The legal and other professional groups are guided by rules of professional conduct. Many states
have modeled their rules of professional conduct for the legal profession after those adopted by the American Bar Association. The rules of conduct govern not only attorneys, but also judges on the state level. There is also a Code of Conduct for United States Judges, but as reported in a recent article in USA Today, Supreme Court justices are not legally bound to follow it.
The Supreme court of Ohio, like many other states' highest level courts, is vested through the State Constitution with the ultimate authority to regulate the legal profession within the state. The profession is therefore, self regulating. As a self regulating profession, it maintains independence from governmental, or political domination. Legal profession members are not dependent on government for the right to practice or subject to governmental scrutiny. When any of the rules and responsibilities imposed by the Code of Professional Conduct are found to have been violated, an attorney or judge may be penalized by suspension or disbarment through disciplinary action established by the profession.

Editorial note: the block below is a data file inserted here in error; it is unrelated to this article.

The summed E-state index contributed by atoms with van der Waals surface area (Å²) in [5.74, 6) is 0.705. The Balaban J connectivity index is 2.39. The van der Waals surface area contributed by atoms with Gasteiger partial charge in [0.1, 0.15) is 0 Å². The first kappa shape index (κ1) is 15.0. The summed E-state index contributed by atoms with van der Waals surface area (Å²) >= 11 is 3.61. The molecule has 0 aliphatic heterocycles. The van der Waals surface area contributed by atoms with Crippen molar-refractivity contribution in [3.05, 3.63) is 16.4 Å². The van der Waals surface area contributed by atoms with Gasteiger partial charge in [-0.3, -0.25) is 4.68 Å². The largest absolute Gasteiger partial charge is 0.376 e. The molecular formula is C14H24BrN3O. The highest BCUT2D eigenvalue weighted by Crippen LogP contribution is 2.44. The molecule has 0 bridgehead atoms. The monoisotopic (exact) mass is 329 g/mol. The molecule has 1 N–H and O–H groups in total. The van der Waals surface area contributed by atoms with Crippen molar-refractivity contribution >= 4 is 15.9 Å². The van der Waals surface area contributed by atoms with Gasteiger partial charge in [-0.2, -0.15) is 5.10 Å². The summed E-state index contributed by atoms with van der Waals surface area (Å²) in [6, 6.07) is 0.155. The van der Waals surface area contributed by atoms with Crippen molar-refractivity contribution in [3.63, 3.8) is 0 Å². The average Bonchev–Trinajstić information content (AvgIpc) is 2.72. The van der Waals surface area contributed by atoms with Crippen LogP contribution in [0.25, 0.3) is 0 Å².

Among the many standards of professional conduct established by codes is the obligation of an attorney to provided competent, zealous representation. An attorney must demonstrate legal knowledge, skill, thoroughness, and preparation. Communications between attorneys and clients are to remain confidential. Fees charged are to be reasonable. Attorneys must act with reasonable diligence and promptness. Conflicts of interest must be avoided.
In addition to an attorneys' obligations to clients, attorneys are also responsible to the courts, opposing parties and counsel. Specifically, an attorney may not “alter, destroy, or conceal a document or other material having potential evidentiary value.”
In a recent Virginia case, an attorney was successful in obtaining a $8,577,000 jury award in a wrongful death suit. He represented the husband and parents of a women who had been killed in an auto accident. In preparing the case for trial he instructed his paralegal to advise the husband to delete photos from his Facebook page that the attorney believed would be harmful to the case. This was done after defense counsel had requested the postings from the attorney as part of discovery. In upholding the jury verdict, a reviewing court noted that defense counsel was aware of the deletions before trial and the trial judge took steps to mitigate the effect of the withholding of evidence. The attorney, however did not escape disciplinary penalties. His license was suspended for a significant period of time.
Clients should always be mindful of what they post on Facebook and other social media sites. Attorneys should never, directly or indirectly, instruct a client involved in litigation to purge prior postings.